Cutting Edge: The Australian Artists
Dorrit Black, Eveline Syme and Ethel Spowers - three female artists who transformed Australian Modernism
Though it was only founded in 1925, the reputation of the Grosvenor School of Modern Art was such that it rapidly became known as an international centre of printmaking during the late 1920s and 1930s. Among the foreign artists who studied there were three individuals who were to play a major role in the development of Australian modernism. These women – Dorrit Black, Ethel Spowers and Eveline Syme – all had the financial security and freedom to travel overseas and explore beyond the confines of the Australian art scene. Already well-trained, established artists before they studied under the influential lecturer and linocut pioneer Claude Flight, the trio were drawn to the School by his reputation for forward-thinking, egalitarian teachings.
Unusually, all three artists came from families that worked in newspapers, suggesting they might have had a greater appreciation for the printing process. While each of them were dramatically influenced by Flight’s geometric rhythms, their linocuts departed from those of their European peers, frequently focusing on pastoral scenes using relaxed, organic lines, as opposed to the more mechanised, compressed patterns found in Flight’s linocuts and those of his pupils like Lill Tschudi. While Dorrit Black became the most significant of the three, each of these artists played an important role in the wider acceptance of modernist art in Australia, through their championing of the linocut.
Dorrit Black arrived in London in September 1927 and began taking classes at the Grosvenor School shortly after, continuing her formal studies there until December. Immediately developing a rapport with Flight, she fondly noted that ‘one feels instantly at one’s ease with him’. Black’s flair for absorbing new ideas and techniques can be seen in the contrast between the more traditional pictorial prints she was creating prior to her arrival and the exhilarating abstraction of Music (pictured below).
Inspired by a visit to London’s newly opened Dominion Jazz Club in 1927, its pared down elements and bold colours emphasise the joyful abandon of four dancers losing themselves in the music. Vibrating with the energy of the times, this was one of the artworks selected to be shown at the first Linocut exhibition in 1929 and reflects its creator’s excitement at being right at the start of a new artistic journey.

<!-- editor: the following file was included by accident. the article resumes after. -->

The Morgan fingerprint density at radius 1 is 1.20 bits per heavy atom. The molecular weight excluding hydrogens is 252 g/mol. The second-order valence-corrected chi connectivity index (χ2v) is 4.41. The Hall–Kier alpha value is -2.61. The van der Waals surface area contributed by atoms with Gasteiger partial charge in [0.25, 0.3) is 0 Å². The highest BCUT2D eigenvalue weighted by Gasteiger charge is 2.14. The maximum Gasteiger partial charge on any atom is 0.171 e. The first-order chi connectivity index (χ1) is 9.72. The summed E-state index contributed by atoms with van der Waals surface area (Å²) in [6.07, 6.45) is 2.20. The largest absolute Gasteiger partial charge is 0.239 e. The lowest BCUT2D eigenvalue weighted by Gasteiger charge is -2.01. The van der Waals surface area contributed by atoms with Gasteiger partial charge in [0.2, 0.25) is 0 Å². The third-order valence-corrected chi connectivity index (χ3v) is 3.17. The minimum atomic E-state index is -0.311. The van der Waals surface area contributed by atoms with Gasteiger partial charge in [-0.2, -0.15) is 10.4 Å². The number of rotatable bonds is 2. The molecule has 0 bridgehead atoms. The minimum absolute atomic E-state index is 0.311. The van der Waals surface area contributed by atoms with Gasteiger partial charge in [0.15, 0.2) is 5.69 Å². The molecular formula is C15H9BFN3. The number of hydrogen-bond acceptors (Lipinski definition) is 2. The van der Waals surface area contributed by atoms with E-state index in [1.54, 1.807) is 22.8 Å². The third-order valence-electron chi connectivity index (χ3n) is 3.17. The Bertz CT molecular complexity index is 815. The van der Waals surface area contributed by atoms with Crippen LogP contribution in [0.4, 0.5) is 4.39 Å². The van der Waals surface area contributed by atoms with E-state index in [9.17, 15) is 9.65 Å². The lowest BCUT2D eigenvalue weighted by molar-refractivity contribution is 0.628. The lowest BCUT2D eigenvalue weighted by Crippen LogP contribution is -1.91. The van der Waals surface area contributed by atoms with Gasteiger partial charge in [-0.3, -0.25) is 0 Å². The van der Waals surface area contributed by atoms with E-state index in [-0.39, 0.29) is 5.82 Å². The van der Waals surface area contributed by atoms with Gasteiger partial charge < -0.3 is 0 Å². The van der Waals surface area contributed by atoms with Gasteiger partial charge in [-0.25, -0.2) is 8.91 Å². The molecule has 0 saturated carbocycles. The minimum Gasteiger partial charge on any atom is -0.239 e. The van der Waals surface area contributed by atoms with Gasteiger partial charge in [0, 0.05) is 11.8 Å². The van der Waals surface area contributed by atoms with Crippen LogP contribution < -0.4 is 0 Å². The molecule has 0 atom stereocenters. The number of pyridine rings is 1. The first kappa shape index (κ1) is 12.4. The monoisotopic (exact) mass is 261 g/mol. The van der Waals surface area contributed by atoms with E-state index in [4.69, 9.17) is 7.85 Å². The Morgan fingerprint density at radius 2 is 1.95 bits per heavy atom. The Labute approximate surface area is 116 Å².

Black subsequently went on to study in Paris with André Lhote, but she remained firm friends with Flight: he acted as Black’s unofficial art dealer in London, while she did much to popularise his favoured medium in her home country. In 1931 she became the first woman in Australia to run a gallery after opening the Modern Art Centre in Sydney. In many ways resembling the Grosvenor School, it was the country’s first teaching and exhibiting space for modernism. Until her untimely death in 1951, Black continued to push the boundaries of printmaking, achieving broader success despite the scorn which she often faced from a conservative art establishment.
The Melbourne artist Eveline Syme discovered Claude Flight’s innovative work by chance after finding a copy of his ground-breaking book, Lino-Cuts. She later declared: ‘I had seen nothing more vital and essentially modern in the best sense of the word than the reproductions in this book.’ Studying at the Grosvenor School in 1929, she also went on to learn from Lhote – blending Flight’s methods with the latter’s preference for classical geometric formula in elegant landscapes like Outskirts of Siena (pictured below).
Like Dorrit Black, Syme was committed to furthering the role of women and art in society, using progressive ideas and methods learned from Flight and Lhote to break through the conservative barriers of the art establishment in Australia. She founded a women’s residential college at the University of Melbourne and produced distinctive colour linocuts into the late 1950s.
A close friend of Eveline Syme, Ethel Spowers produced colour woodcuts and later turned to Japanese woodblock printing before studying with Flight in 1928 and again in 1931. She experienced artistic success in her lifetime – her linocuts were purchased by institutions including the British Museum, the Victoria and Albert Museum and the National Gallery of Victoria.
The urban scene depicted in Wet Afternoon is typical of the Grosvenor School – a faceless London crowd sheltering under umbrellas, evoked through the signature rhythmic patterns which Flight instilled in his students. However, in contrast to the sense of alienation evident in the linocuts of artists like Cyril Power, Spowers’ subject matter is consistently affirming, expressing the joy that she experienced through observing everyday physical activities such as children at play. In this way her art provided a welcome counterweight to the themes of estrangement and panic present in so many other depictions of urban life in the interwar years.
Tom Short, Marketing Officer
You can see many more prints by Dorrit Black, Eveline Syme and Ethel Spowers in our current exhibition Cutting Edge: Modernist British Printmaking. Now entering its final weeks, it closes 8 September 2019.
Dorrit Black, Music, 1927-28, Elder Bequest Fund 1976, Art Gallery of South Australia, Adelaide Eveline Syme, Outskirts of Siena, 1930-1, Art Gallery of South Australia, Adelaide, Ethel Spowers, Wet Afternoon, 1929-30, Photo Osborne Samuel, London/ ©The Estate of Ethel Spowers